Spencer thus traces the growth of religious ideas from that crudest anthropomorphism, in which they are alleged to have originated, to that final stage where all definite conceptions vanish and nothing is left beyond an indefinite though inexpugnable sense of Creative Power —'an Infinite and Eternal Energy, from which all things proceed.' But here we are confronted by a difficulty. If this account of the transformation of religious ideas be accepted, have we not also to accept the conclusion which seems to be involved in it — that philosophical agnosticism, which expresses our right attitude towards the mystery of the universe, is only the last term in the development of thought out of a conception which was utterly untrue? We begin with the savage's baseless belief in the material double of his dead ancestor. Out of this, by the process of gradual expansion and dematerialisation, arises the general idea of supernatural agencies. By the continuation of the same process, some of the original human attributes being dropped while others are transfigured, the conception of Deity is attained. Then, deanthropomorphisation being carried to its utmost limits, the ultimate form of religious consciousness is reached. The objection, then, may clearly be urged that if this ultimate form of religious consciousness is to be interpreted as emerging out of primitive superstition, it, too, must be condemned as merely a refinement of superstition. 'Surely if the primitive belief was absolutely false, all derived beliefs must be absolutely false.'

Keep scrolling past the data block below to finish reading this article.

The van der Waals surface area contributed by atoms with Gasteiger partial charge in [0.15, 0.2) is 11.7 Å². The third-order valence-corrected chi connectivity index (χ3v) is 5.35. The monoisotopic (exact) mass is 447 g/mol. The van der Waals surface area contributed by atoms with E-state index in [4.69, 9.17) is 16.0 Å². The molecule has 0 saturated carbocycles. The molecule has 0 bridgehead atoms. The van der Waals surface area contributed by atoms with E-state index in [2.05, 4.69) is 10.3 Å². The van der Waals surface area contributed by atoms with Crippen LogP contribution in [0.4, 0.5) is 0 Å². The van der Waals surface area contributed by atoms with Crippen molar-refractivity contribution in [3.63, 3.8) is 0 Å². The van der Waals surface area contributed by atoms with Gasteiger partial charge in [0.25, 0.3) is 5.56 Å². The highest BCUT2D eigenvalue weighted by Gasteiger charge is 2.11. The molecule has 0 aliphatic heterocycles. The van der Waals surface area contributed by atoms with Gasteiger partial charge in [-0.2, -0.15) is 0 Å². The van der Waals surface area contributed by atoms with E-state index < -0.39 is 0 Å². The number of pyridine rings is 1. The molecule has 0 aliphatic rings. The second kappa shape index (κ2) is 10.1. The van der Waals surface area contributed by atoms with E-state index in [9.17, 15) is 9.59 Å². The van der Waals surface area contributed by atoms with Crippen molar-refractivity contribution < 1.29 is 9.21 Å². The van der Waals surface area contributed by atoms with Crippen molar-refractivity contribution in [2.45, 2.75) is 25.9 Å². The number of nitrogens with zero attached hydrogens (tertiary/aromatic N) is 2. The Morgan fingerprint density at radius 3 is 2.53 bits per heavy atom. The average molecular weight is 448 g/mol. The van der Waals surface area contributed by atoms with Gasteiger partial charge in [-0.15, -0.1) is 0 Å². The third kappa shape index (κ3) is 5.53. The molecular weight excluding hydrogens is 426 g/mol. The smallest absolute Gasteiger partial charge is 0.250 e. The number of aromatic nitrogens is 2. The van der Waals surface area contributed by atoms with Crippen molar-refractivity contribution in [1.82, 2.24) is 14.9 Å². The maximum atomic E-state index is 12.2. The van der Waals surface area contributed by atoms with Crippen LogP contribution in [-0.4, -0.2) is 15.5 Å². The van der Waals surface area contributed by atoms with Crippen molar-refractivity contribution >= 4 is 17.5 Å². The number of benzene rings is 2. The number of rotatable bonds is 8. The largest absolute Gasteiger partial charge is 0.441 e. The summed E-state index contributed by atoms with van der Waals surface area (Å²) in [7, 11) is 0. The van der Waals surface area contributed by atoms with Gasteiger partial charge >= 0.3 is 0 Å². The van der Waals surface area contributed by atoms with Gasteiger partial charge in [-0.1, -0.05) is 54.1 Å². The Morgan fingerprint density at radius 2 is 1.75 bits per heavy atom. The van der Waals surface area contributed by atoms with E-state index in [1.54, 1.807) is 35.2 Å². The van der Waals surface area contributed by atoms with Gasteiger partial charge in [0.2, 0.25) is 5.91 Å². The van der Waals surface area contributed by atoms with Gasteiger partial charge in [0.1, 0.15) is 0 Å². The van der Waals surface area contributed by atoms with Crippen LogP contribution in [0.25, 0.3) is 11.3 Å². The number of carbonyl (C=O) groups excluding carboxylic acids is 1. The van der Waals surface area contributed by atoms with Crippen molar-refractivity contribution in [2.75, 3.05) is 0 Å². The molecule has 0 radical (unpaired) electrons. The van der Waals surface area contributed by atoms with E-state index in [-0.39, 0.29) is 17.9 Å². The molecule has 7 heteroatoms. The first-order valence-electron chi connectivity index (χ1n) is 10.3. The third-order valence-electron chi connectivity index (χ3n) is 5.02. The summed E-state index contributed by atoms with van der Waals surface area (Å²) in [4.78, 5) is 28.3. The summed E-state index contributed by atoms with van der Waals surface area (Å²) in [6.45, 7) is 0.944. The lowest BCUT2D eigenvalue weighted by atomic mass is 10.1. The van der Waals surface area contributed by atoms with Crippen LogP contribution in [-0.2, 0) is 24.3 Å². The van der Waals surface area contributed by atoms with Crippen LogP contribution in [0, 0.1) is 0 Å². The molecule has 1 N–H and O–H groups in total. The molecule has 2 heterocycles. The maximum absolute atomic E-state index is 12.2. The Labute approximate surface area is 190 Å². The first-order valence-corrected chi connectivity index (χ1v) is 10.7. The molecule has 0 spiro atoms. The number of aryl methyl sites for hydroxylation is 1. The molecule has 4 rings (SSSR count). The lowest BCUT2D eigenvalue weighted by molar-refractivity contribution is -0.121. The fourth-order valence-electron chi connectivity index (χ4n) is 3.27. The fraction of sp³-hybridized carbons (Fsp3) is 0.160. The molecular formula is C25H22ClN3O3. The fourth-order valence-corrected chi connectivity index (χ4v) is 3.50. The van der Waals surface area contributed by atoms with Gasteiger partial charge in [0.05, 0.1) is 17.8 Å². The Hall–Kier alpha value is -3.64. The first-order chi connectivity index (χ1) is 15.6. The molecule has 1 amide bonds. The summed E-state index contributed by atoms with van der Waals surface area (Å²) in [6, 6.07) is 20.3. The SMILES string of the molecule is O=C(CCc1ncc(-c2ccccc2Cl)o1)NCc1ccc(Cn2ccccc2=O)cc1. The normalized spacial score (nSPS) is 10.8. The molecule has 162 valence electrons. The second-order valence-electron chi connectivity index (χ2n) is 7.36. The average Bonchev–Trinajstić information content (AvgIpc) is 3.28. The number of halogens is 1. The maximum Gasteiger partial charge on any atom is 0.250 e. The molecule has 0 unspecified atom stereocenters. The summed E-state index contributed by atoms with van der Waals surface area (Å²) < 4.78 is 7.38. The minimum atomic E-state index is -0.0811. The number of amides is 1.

Admitting that the objection looks fatal, Spencer replies that it is not really so because its premise is not valid. The primitive belief was not absolutely false. It contained an element of truth—'the truth, namely, that the Power which manifests itself in consciousness is but a differently-conditioned form of the Power which manifests itself beyond consciousness.' In every voluntary act the primitive man recognises 'a source of energy within him.' He inevitably ascribes all changes in the world about him to the same kind of energy. At first he conceives this energy as exercised in precisely the same way as his own—'as put forth by beings like himself.' With the development of thought the purely human connotations and associations gradually fall away, and the idea of objective force is more and more differentiated from the idea of force as known in consciousness. Yet even the man of science, in whom this differentiation is most complete, 'is compelled to symbolise objective force in terms of subjective force from lack of any other symbol.' The implications are important. 'That internal energy which in the experiences of the primitive man was always the immediate antecedent of the changes wrought by him—that energy which, when interpreting external changes, he thought of along with those attributes of a human personality connected with it in himself; is the same energy which, freed from anthropomorphic accompaniments, is now figured as the cause of all external phenomena. The last stage reached is recognition of the truth that force as it exists beyond consciousness, cannot be like what we know as force within consciousness; and that yet, as either is capable of generating the other, they must be different modes of the same. Consequently, the final outcome of that speculation commenced by the primitive man, is that the Power manifested throughout the universe distinguished as material, is the same Power which in ourselves wells up under the form of consciousness.' Thus 'the final form of religious consciousness' is the ultimate product, not of a belief which was wholly false, but 'of a consciousness which at the outset contained a germ of truth obscured by multitudinous errors.' In the continued development of thought the errors have been slowly eliminated and the underlying truth disengaged.